Is hybrid work “the worst of both worlds”?

July 10, 2023

Hybrid work is “the hell of half measures” and “the worst of both worlds”, according to Yelp CEO and cofounder Jeremy Stoppelman. But is there any justification for this backlash to hybrid?

Let’s start with some definitions.

Hybrid work is “the hell of half measures” and “the worst of both worlds”, according to Yelp CEO and cofounder Jeremy Stoppelman.

Strong words, especially considering that hybrid has been trumpeted as the solution for everything from employee engagement to the imminent destruction of the planet in a great ball of fire. But is there any justification for this backlash to hybrid?

A hybrid by any other name

Thanks to the jumble of connotations and associated baggage we all have, it’s said that there’s no word that any two humans use in the same way. But hybrid working is a term that’s particularly subject to misappropriation and overuse. That’s partly because it’s become the term du jour, as companies uncertain of their post-covid workplace strategy default to this handy catch-all. But for our purposes we will require a definition.

Acas defines hybrid working as “a type of flexible working where an employee splits their time between the workplace and remote working.” They point out that working from home is the most common type of remote work. This definition obviously allows for a lot of stretch: does the split take place over the course of a week or the course of a month? Is it compulsory to come into the office and if so are there mandated days? Could employees work remotely in a different city or country for a while?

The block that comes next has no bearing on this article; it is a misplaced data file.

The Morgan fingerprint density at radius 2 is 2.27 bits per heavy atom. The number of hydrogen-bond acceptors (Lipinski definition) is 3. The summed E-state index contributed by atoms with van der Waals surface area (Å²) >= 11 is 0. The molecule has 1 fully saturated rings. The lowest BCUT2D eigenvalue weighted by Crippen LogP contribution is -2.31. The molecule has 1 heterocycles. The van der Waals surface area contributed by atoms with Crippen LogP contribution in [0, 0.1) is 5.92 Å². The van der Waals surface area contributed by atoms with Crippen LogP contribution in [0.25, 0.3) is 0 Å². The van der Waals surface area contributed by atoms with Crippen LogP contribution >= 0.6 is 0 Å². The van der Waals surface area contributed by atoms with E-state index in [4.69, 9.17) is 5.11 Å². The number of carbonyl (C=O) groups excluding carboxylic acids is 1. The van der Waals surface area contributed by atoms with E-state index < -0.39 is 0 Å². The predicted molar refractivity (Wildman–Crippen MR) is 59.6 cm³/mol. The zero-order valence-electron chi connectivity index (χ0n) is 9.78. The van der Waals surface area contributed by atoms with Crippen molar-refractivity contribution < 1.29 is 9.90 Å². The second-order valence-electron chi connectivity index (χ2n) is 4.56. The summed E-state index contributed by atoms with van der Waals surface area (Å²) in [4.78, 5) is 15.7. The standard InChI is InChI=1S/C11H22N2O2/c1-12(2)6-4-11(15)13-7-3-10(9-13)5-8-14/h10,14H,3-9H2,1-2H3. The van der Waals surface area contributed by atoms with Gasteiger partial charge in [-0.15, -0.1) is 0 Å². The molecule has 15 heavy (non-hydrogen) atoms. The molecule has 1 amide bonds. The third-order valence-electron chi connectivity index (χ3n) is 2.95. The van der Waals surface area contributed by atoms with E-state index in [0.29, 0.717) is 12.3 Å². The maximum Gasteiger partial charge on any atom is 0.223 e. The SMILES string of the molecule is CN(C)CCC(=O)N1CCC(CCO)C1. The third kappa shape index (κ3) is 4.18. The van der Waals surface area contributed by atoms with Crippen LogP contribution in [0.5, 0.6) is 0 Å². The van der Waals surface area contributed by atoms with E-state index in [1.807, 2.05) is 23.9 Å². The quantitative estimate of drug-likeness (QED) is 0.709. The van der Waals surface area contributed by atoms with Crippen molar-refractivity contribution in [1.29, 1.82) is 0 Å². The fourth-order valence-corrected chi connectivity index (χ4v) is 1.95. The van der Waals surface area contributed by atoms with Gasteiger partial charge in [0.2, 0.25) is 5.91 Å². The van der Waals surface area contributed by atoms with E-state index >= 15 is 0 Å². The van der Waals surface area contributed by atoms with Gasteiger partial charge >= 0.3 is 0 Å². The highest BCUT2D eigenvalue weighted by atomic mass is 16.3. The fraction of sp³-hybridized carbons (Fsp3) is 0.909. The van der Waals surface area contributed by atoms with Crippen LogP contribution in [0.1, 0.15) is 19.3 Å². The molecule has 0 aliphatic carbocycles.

However, the widespread use of the expression means that generally speaking “hybrid working” has taken on a more limited definition. For most people, hybrid working means a system where they have to come into the office on a set number of days each week and are allowed to work remotely the rest of the time. Since this is the definition that Stoppelman seems to be using, it will serve as a working definition here.

The perfect compromise?

Before we dive into all the reasons why Stoppelman is (rightly) concerned about hybrid, let’s talk about the upsides.

Something which cannot be overlooked is that hybrid work is what employees want. In survey after survey, hybrid work comes out on top. As a general rule, most people like being able to spend some time working at home, for a whole spectrum of reasons, from being able to spend more time with their family to being able to work in their pants.

But they also crave interaction with their colleagues and acknowledge that in some situations the office is best for certain types of work, especially when it comes to collaboration. We all know those very particular questions that fall into the category of not-important-enough-for-a-dedicated-call-but-too-complex-for-a-message. In these situations nothing comes close to being able to talk to the person sharing the same space as you.

Neither fish nor fowl?

Unfortunately hybrid working doesn’t always work out like that. Rather like the roads being much nicer if everyone else stopped driving, hybrid would work much better if everyone just came in on the days you wanted to be in the office. Regrettably, people have this thing called “free will” which means that they have an annoying tendency to go into the office when it suits them and not you.